Also with a pledge from my church, St. James’ Episcopal Church, the palm harvesting and oil production will be initiated.  This will help generate a small amount of money for the school, which presently has a huge financial deficit. Michael will help oversee this project until I can return.


The piggery and poultry will also have to wait on the back burner until I return, but we are moving.  We are moving!


More good news…on the morning I was leaving Liberia, my friend’s father invited me to breakfast and named a professional who might be able to develop a master plan for Bromley free of charge.  He will have lunch with him this week.


Also…out of hundreds of people on my plane from Liberia to Brussels, I sat next to a lady who is a Bromley Alumnae.  She said this was her first time back to Liberia in 26 years and she wants to help with something but was so overwhelmed. She has volunteered to help me find alumnae and claims to know many in the states!


 She had fond memories of going to school at Bromley, telling stories of everything from baking their own bread, lining up for inspection in the morning then marching two by two to the “principal’s stairs” for the pledge of allegiance and the raising of the flag.  She talked of dances where a neighboring boys’ school was invited and how they had to remain a certain distance form the boys while dancing.  She also talked of the “kaka-kola” or the spirits at night.  This is apparently a word passed on by generations of students.  Rumor has it that Bromley was built on a cemetery, she said, so the word came from the footsteps followed by a scraping sound they heard at night.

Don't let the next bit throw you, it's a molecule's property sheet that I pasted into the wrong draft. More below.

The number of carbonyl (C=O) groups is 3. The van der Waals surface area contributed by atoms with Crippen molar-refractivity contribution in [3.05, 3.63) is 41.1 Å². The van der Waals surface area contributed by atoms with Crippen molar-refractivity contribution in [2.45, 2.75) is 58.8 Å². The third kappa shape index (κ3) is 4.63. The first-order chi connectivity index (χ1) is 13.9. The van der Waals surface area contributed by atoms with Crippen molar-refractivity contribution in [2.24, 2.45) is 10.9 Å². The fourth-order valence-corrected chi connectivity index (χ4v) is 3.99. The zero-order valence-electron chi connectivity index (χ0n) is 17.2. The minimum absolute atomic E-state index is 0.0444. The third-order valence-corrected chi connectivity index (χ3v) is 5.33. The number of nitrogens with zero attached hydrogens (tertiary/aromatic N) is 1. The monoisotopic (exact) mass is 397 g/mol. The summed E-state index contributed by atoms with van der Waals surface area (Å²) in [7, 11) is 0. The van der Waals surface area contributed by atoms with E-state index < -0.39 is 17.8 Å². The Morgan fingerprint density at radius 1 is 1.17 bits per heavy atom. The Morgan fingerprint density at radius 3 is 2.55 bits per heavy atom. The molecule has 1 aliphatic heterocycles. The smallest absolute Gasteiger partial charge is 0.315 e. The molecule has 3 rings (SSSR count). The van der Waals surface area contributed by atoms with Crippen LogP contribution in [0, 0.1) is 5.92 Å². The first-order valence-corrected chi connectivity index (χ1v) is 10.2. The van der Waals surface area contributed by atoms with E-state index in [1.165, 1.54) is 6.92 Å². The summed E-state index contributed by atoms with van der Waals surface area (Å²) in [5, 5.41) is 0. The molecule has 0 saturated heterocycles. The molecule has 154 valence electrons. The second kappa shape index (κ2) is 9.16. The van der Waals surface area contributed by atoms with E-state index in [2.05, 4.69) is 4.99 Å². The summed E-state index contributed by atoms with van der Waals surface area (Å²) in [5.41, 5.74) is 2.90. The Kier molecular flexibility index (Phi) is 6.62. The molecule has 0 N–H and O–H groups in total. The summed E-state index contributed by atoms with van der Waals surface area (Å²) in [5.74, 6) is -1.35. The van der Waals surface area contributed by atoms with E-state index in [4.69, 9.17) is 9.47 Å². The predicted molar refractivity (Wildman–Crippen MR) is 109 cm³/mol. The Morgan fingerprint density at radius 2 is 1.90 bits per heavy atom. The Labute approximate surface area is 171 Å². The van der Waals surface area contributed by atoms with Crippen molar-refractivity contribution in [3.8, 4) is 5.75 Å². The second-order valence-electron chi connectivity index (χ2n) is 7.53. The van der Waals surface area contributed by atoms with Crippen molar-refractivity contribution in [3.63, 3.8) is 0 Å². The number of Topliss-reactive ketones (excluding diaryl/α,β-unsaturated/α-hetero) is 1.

We both agreed that it was no accident to be seated together (a “so-called-coincidence,” as Father John always says) and she assured me that she was still in touch and would help me reassemble the group.

So much good has been set into motion.  In one of my first eJounals, I said I felt like I had jumped into a river and was willing to be swept away.  My new enlightenment is that the waters take me to people I would never have met otherwise.  The waters surround me, sustain me and transport me on the journey God means for me to follow.

On my last day at Bromley, I sat with the girls, who all had long faces.  They played with my hair, held my hands and spoke of my return.  An extended good-bye ensued, lasting almost an hour, during which time I managed to keep it together.  Hawa, the little girl who said she cried for me every night, stayed away until I was about to get into the truck and then came running up to me, wrapped her little arms tightly around me and would not let go.  This last hug set free the oceans of tears that had been hovering under the surface.  I told them everything would be okay…getting better every day…and I assured them of my return, although I am not even sure how this will happen.  But it was a promise, so it must.

As the truck pulled away and I hung out the window, frantically waving back to all of those girls with tears streaming down their faces, I knew I would find a way.  The words “my calling” sound inconsequential.  The only significant truth is…these are the girls I love…and that is enough.